Has The World Catered Us To See The Worst?

The Real, The Bad, & The Ugly


You grow up and hear the news stories, showing the villains and the evil in the world—we jump to find potential threats in order to survive. It’s human nature. Media platforms show these things to provide a feeling of caution and heightened sense around the dangers in our society. Once confirming something as a possible threat or issue among us, we seek ways to confirm our beliefs.

Us as humans are inherently wired to retain the negative over the positive.

The negative events are remembered as more salient to people. This connects to why news broadcasters focus on negative stories. Negative and very dark stories draw in more attention from viewers. This follows the reaction of something being “so gross you can’t look away,” as people are drawn to the bad ad the ugly.

Our lives are spent teaching us to always be cautious and weary of things.

“Don’t trust strangers,” generally embodies the message we’re taught. Unfamiliar things or something we don’t know well are naturally judged and picked apart in our minds to first find the flaws in them. We chase the potential threats and negative outcomes from things because that’s just what we we’re raised from. All forms of news look for the latest scandal to use and pick apart someone’s life. It’s just the way the world is…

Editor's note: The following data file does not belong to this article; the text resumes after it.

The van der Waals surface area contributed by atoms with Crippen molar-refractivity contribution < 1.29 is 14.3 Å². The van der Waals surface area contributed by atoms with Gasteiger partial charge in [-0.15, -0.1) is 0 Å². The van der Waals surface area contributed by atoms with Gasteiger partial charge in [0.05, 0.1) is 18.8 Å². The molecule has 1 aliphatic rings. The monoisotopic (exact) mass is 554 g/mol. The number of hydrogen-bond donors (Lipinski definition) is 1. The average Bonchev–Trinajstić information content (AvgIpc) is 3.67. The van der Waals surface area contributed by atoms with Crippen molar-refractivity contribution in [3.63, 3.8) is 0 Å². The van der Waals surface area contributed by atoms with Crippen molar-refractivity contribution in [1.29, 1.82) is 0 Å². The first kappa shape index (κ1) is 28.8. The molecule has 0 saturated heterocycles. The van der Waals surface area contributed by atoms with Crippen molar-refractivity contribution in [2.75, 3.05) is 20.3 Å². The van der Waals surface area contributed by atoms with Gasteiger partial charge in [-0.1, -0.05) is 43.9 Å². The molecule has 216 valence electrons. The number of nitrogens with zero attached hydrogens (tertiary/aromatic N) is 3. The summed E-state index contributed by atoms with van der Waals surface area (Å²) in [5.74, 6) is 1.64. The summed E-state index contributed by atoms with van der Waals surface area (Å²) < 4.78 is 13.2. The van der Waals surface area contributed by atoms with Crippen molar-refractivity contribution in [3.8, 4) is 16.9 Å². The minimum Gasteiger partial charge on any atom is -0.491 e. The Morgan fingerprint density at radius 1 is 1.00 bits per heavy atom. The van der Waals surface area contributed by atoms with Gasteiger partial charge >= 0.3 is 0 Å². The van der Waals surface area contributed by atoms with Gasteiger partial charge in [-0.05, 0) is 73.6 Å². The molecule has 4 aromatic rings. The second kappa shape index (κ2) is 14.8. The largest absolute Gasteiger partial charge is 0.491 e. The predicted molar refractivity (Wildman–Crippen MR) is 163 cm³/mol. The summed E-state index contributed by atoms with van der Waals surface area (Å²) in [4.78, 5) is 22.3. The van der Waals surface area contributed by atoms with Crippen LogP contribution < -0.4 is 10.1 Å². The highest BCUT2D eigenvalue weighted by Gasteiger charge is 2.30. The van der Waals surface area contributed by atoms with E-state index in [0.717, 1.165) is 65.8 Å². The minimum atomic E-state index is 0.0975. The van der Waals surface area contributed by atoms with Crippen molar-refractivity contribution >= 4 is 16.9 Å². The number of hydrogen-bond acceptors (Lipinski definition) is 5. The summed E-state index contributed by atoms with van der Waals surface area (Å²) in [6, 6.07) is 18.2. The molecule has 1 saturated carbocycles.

Social media algorithms tend to prioritize sensational and emotionally charged content, which often includes negative or divisive topics. This can lead to a skewed perception of the world, where we are more likely to be exposed to negative news and opinions. Many refer to this phenomenon as the “Negativity Bias.”

Overall, the combination of media coverage, social media algorithms, and our own cognitive biases can contribute to a perception of the world as a negative and dangerous place, even if positive and good things happen all around us.